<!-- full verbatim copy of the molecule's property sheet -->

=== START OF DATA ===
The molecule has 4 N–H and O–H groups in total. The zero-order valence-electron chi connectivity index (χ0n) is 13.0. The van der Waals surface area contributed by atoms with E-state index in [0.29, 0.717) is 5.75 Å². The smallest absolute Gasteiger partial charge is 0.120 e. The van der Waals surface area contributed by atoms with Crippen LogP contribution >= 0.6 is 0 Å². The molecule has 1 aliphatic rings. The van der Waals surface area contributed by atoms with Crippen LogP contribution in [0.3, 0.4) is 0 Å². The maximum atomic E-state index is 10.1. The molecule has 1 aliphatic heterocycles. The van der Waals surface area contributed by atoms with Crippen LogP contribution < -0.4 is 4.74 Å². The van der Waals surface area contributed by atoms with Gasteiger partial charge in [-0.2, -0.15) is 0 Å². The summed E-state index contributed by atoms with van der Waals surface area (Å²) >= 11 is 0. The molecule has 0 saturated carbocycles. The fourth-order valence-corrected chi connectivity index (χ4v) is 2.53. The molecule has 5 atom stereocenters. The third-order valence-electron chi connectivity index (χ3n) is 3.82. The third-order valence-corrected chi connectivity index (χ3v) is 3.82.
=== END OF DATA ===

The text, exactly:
The molecule has 4 N–H and O–H groups in total. The zero-order valence-electron chi connectivity index (χ0n) is 13.0. The van der Waals surface area contributed by atoms with E-state index in [0.29, 0.717) is 5.75 Å². The smallest absolute Gasteiger partial charge is 0.120 e. The van der Waals surface area contributed by atoms with Crippen LogP contribution >= 0.6 is 0 Å². The molecule has 1 aliphatic rings. The van der Waals surface area contributed by atoms with Crippen LogP contribution in [0.3, 0.4) is 0 Å². The maximum atomic E-state index is 10.1. The molecule has 1 aliphatic heterocycles. The van der Waals surface area contributed by atoms with Crippen LogP contribution < -0.4 is 4.74 Å². The van der Waals surface area contributed by atoms with Gasteiger partial charge in [-0.2, -0.15) is 0 Å². The summed E-state index contributed by atoms with van der Waals surface area (Å²) >= 11 is 0. The molecule has 0 saturated carbocycles. The fourth-order valence-corrected chi connectivity index (χ4v) is 2.53. The molecule has 5 atom stereocenters. The third-order valence-electron chi connectivity index (χ3n) is 3.82. The third-order valence-corrected chi connectivity index (χ3v) is 3.82.